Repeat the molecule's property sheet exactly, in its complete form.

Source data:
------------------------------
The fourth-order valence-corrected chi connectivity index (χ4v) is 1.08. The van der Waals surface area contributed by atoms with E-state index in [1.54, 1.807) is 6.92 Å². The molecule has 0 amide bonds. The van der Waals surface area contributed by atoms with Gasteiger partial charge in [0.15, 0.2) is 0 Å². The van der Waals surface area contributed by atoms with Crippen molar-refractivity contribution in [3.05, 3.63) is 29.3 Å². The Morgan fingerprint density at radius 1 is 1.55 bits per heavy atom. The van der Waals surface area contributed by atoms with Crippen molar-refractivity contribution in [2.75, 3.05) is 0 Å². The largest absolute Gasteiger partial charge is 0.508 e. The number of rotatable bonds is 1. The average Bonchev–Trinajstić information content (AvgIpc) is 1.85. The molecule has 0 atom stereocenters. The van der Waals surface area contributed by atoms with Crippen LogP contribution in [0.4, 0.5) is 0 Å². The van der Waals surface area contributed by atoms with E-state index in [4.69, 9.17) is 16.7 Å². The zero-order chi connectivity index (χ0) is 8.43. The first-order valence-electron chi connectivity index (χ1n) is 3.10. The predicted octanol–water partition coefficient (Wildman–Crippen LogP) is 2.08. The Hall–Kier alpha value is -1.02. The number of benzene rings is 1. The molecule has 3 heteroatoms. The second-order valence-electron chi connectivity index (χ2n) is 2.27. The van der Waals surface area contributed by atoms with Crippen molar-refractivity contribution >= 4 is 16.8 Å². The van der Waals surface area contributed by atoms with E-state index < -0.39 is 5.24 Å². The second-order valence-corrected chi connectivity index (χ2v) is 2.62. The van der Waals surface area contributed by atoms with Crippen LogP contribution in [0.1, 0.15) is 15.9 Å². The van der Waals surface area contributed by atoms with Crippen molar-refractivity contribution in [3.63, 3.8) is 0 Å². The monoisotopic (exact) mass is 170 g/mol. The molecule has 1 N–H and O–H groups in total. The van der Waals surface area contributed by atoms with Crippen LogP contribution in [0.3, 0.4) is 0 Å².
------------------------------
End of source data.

The fourth-order valence-corrected chi connectivity index (χ4v) is 1.08. The van der Waals surface area contributed by atoms with E-state index in [1.54, 1.807) is 6.92 Å². The molecule has 0 amide bonds. The van der Waals surface area contributed by atoms with Gasteiger partial charge in [0.15, 0.2) is 0 Å². The van der Waals surface area contributed by atoms with Crippen molar-refractivity contribution in [3.05, 3.63) is 29.3 Å². The Morgan fingerprint density at radius 1 is 1.55 bits per heavy atom. The van der Waals surface area contributed by atoms with Crippen molar-refractivity contribution in [2.75, 3.05) is 0 Å². The largest absolute Gasteiger partial charge is 0.508 e. The number of rotatable bonds is 1. The average Bonchev–Trinajstić information content (AvgIpc) is 1.85. The molecule has 0 atom stereocenters. The van der Waals surface area contributed by atoms with Crippen LogP contribution in [0.4, 0.5) is 0 Å². The van der Waals surface area contributed by atoms with E-state index in [4.69, 9.17) is 16.7 Å². The zero-order chi connectivity index (χ0) is 8.43. The first-order valence-electron chi connectivity index (χ1n) is 3.10. The predicted octanol–water partition coefficient (Wildman–Crippen LogP) is 2.08. The Hall–Kier alpha value is -1.02. The number of benzene rings is 1. The molecule has 3 heteroatoms. The second-order valence-electron chi connectivity index (χ2n) is 2.27. The van der Waals surface area contributed by atoms with Crippen molar-refractivity contribution >= 4 is 16.8 Å². The van der Waals surface area contributed by atoms with E-state index < -0.39 is 5.24 Å². The second-order valence-corrected chi connectivity index (χ2v) is 2.62. The van der Waals surface area contributed by atoms with Crippen LogP contribution in [0.1, 0.15) is 15.9 Å². The van der Waals surface area contributed by atoms with Crippen molar-refractivity contribution in [3.63, 3.8) is 0 Å². The monoisotopic (exact) mass is 170 g/mol. The molecule has 1 N–H and O–H groups in total. The van der Waals surface area contributed by atoms with Crippen LogP contribution in [0.3, 0.4) is 0 Å².